Some articles on stories:
... Reflections, "Worlds' End" is a volume of predominantly single-issue short stories, often only obliquely related to the principal story arc of the series ... The stories within the collection are each narrated by a different person during a storytelling session at the inn as the introduction notes, this is similar to the device used in Chaucer's ... drawn together by the short sequences between stories set at the inn itself ...
... The story also depicts the final days of Brown's mother when he was 17 ... Brown is a difficult son, and has trouble expressing his affection for her ...
... Children's literature (also called juvenile literature) consists of the stories (including in books) and poems which are enjoyed by or targeted primarily at children ... Children's literature has its roots in the stories and songs that adults told their children before publishing existed, as part of the wider oral tradition ... Because of this it can be difficult to track the development of early stories ...
... - August 1, 1991) was an Egyptian writer of plays, short stories, and novels ... became disillusioned in 1954 at the time when his first collection of stories The Cheapest Nights was published ... Yusuf Idris’ stories are powerful and immediate reflections of the experiences of his own rebellious life ...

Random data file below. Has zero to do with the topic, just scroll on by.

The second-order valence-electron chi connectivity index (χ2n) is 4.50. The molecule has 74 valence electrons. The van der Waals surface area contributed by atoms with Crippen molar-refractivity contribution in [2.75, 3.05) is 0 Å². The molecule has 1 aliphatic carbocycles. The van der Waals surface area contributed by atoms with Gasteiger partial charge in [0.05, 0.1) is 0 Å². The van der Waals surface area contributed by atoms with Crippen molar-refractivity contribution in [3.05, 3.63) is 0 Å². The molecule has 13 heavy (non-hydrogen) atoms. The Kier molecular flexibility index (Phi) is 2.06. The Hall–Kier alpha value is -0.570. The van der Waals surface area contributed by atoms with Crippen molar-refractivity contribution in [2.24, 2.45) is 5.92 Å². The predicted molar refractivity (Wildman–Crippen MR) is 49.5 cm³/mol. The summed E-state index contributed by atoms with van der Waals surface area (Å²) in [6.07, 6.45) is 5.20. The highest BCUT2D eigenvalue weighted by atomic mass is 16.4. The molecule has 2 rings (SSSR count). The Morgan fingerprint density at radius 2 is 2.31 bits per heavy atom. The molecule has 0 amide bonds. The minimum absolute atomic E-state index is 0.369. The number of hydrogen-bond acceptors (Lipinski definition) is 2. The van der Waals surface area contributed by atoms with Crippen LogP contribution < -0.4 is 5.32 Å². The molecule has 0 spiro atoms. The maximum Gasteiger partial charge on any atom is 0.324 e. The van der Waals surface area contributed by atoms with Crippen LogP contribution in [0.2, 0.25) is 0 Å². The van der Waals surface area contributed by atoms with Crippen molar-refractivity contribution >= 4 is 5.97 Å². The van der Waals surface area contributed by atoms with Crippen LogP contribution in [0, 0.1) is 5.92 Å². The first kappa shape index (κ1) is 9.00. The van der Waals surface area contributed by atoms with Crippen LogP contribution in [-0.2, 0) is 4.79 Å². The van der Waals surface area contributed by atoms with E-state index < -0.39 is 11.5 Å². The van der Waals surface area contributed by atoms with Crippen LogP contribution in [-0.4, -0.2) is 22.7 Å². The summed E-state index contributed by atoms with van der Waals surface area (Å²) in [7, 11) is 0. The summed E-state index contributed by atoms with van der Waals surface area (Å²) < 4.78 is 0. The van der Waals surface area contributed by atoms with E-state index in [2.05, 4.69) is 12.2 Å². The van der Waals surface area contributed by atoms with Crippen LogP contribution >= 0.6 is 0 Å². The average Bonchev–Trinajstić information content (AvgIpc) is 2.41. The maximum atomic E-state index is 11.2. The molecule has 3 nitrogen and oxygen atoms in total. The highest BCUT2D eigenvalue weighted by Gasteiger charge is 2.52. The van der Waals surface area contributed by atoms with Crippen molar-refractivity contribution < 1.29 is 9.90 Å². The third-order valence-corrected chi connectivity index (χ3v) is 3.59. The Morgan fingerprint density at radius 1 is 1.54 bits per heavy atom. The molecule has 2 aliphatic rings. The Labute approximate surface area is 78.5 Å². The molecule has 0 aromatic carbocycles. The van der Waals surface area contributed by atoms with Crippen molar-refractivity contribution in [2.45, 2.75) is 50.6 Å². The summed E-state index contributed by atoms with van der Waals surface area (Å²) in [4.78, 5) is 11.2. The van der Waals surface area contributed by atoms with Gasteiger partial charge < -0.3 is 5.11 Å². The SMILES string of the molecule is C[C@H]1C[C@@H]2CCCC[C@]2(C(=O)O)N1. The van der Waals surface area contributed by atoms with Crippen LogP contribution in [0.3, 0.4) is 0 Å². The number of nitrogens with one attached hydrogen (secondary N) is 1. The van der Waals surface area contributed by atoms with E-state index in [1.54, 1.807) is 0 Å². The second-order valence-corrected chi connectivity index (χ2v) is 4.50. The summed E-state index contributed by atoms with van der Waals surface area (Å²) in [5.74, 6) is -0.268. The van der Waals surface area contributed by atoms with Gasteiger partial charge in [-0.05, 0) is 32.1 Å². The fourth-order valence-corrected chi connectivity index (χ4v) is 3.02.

... Andre has written various short stories and novels ... An anthology of stories based on the Shadowrun role-playing game ... An anthology of stories about magical woods ...
Famous quotes containing the word stories:
“Though Margery is stricken dumb
If thrown in Madges way,
We three make up a solitude;
For none alive to-day
Can know the stories that we know
Or say the things we say....”
—William Butler Yeats (18651939)
“Im the only woman reporter they have, so I get all the meat boycott stories and all the meatless food stories.... Actually, Ive only cooked three meals in my life. The most uncomfortable place for me in the whole world is in a kitchen.”
—Theresa Brown (b. 1957)
“Fairy tales are loved by the child not because the imagery he finds in them conforms to what goes on within him, but becausedespite all the angry, anxious thoughts in his mind to which the fairy tale gives body and specific contentthese stories always result in a happy outcome, which the child cannot imagine on his own.”
—Bruno Bettelheim (20th century)